Hope springs eternal
There is nothing like a warm, sunny day in March (when the day's are longer) to help warm the spirits. Yes, hope does spring eternal in spring! To feel the warmth of the sun in these late winter days reminds us that spring will indeed arrive sometime soon, and with it the snow will melt and temperatures will warm eventually to a point where seeds might even germinate, and the growth of life begins again.
This is the life which we all love in agriculture, the life which we all enjoy as we are a big part of nature. I remember as a child watching when the baby calves were born in spring, and they jump around in the pasture in the sunshine in early mornings. Spring is where the buds spring open on trees, and once again nature comes to life, and makes us so glad to be alive again.
Farmers feel that surge in their spirits as they think about once again tilling the soil, and planting the seeds of life into the soil. These are the seeds which feed towns, cities, states, nations, and our world. The beauty of the cycle of life is deep in the hearts of farmers everywhere.
And along with that deep love of nature, and deep desire to aid it in the work of farmers, we also have a deep hope of having decent prices from these products we manufacture with God's help. Hope springs eternal that these prices will cover our costs of production, and make it profit not only our souls, but also our pocketbook so that we can feed our children, heat our homes, pay for our machinery and land payments, give our tithes to God and Caesar his taxes, and maybe even have a little left over for a nice vacation some where.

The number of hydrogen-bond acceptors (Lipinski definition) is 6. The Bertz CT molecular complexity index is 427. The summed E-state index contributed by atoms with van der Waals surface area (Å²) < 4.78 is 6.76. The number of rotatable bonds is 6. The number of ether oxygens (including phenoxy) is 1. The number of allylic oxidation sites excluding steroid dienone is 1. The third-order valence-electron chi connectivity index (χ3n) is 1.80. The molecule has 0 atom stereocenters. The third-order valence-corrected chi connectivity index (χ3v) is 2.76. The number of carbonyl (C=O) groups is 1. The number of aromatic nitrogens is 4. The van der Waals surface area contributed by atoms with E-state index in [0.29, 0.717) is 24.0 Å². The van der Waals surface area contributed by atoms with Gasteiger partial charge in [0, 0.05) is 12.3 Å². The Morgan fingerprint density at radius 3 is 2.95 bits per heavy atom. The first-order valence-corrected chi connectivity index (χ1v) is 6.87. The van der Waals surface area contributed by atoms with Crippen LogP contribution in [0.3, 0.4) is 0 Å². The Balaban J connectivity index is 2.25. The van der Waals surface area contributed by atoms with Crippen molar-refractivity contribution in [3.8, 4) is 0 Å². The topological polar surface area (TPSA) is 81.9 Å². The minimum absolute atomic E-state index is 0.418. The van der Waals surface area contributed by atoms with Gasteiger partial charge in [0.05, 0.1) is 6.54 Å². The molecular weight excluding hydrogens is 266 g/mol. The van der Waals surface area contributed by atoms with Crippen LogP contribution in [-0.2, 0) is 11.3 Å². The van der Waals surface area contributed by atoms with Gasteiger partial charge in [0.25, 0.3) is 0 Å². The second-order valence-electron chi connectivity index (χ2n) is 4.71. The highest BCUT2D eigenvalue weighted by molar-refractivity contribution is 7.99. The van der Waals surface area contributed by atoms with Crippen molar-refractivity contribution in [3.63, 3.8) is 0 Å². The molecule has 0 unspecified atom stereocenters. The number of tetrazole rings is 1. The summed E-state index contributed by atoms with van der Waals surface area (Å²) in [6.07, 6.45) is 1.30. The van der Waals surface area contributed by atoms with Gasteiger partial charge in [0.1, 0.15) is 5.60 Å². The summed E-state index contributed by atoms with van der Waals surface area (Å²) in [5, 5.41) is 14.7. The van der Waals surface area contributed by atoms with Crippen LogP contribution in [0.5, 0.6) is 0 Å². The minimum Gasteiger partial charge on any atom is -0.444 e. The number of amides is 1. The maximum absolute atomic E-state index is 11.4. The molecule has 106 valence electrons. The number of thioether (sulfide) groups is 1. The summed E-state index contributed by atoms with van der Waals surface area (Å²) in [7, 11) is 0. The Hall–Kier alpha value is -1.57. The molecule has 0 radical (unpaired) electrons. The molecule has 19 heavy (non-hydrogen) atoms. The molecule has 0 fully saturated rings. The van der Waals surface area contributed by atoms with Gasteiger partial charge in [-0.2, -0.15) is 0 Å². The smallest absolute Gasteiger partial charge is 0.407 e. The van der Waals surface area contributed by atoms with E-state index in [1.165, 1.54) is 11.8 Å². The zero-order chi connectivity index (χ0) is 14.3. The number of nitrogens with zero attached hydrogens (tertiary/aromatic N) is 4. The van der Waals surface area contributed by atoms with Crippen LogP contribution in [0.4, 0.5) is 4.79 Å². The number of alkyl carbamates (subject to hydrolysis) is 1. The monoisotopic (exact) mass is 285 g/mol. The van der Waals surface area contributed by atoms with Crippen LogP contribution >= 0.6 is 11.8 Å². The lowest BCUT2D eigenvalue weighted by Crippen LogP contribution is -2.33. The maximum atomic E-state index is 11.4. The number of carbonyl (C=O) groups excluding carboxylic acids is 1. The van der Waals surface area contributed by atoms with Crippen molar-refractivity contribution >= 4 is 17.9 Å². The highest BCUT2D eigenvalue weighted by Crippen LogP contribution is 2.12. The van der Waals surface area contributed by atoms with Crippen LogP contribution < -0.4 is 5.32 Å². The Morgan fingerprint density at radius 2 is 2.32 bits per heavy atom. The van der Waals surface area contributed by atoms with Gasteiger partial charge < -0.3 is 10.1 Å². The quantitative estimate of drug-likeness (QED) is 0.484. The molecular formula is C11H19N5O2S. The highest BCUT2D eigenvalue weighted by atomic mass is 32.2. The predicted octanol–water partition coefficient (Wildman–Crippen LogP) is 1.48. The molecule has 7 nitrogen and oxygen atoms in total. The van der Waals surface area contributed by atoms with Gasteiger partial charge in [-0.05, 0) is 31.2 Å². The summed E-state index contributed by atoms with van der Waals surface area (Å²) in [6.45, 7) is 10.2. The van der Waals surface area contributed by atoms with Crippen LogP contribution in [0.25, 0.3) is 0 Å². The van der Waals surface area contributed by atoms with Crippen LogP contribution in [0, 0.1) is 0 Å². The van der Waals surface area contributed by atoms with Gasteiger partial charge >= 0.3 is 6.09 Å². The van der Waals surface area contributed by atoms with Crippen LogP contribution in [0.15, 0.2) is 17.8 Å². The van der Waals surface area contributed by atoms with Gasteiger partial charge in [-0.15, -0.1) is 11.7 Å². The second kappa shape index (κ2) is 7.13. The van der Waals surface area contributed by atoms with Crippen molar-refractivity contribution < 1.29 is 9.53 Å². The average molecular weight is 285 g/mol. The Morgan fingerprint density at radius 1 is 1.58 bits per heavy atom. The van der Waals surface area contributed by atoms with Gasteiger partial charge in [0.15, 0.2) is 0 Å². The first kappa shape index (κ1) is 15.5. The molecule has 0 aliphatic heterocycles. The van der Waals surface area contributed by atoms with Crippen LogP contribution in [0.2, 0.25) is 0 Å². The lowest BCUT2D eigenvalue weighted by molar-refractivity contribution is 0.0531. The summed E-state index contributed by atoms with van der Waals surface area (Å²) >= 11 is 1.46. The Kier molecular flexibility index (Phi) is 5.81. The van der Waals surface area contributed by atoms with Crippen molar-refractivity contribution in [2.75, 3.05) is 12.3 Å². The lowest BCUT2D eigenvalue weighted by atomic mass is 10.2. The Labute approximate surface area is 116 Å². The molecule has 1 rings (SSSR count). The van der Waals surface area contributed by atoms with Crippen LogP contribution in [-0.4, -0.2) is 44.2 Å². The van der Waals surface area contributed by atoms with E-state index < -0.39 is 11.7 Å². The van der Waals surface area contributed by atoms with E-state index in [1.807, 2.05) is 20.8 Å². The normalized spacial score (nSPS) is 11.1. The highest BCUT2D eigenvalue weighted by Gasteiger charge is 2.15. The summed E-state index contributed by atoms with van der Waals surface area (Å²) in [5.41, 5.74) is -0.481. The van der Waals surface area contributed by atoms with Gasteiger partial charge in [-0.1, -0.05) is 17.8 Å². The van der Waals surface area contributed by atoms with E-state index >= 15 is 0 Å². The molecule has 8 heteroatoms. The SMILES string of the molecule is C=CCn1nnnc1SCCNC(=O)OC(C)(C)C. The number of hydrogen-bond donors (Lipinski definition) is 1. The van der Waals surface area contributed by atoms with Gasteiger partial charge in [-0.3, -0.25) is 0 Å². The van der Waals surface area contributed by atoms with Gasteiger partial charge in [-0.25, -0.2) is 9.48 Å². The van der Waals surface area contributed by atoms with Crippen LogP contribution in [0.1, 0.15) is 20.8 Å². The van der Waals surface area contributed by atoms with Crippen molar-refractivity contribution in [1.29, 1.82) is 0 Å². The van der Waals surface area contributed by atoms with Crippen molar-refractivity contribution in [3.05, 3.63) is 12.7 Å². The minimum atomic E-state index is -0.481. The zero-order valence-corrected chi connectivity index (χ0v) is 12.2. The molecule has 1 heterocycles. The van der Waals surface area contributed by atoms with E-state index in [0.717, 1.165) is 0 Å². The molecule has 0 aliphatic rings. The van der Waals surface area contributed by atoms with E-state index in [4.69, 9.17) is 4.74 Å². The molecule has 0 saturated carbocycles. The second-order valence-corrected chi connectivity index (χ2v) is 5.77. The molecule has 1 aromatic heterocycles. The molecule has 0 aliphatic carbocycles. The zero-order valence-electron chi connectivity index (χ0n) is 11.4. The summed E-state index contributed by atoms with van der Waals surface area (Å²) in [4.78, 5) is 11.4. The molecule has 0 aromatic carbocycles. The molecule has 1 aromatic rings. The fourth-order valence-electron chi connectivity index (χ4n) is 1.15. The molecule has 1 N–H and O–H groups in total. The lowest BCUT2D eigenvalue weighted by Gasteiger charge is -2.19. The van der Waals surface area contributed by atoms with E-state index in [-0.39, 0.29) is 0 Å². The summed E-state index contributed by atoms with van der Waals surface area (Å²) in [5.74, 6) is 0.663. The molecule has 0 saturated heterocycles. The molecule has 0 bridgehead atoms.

Today, these prices are not necessarily providing that full appreciation for the beauty of our produce, or the value which it should bring in the marketplace. Now at $4.50 corn, and $11 soybeans it's a different story, with a decent profit offered for our efforts. Even at $4.15 corn and 9.40 soybeans there is some profit offered, but not a lot.
Lately prices have rallied back to these 'decent' levels that will cover our costs of production, but won't necessarily provide any excess. Prices are languishing in this middle of the road range, not giving any opportunity to price our grains at either low levels (for buyers of grain), or at high levels (for sellers of grain).
Meanwhile, insurance prices have been set for 2010, with corn at 3.99 and soybeans at $9.23. These are decent levels, actually a little higher for soybeans than 2009 ($8.80 in 2009), but a little lower for corn ($4.04). HRS wheat at $5.43 is actually much less than 2009, and is the one commodity that has seen prices come under some pressure since last year. Ironically, USDA expects HRS wheat acreage to be higher in 2010, an irony not lost on those who follow HRS wheat prices. Expecting HRS wheat acres to be higher when paid $1 less while corn and soybean prices are steady, is perhaps a stretch to say the least!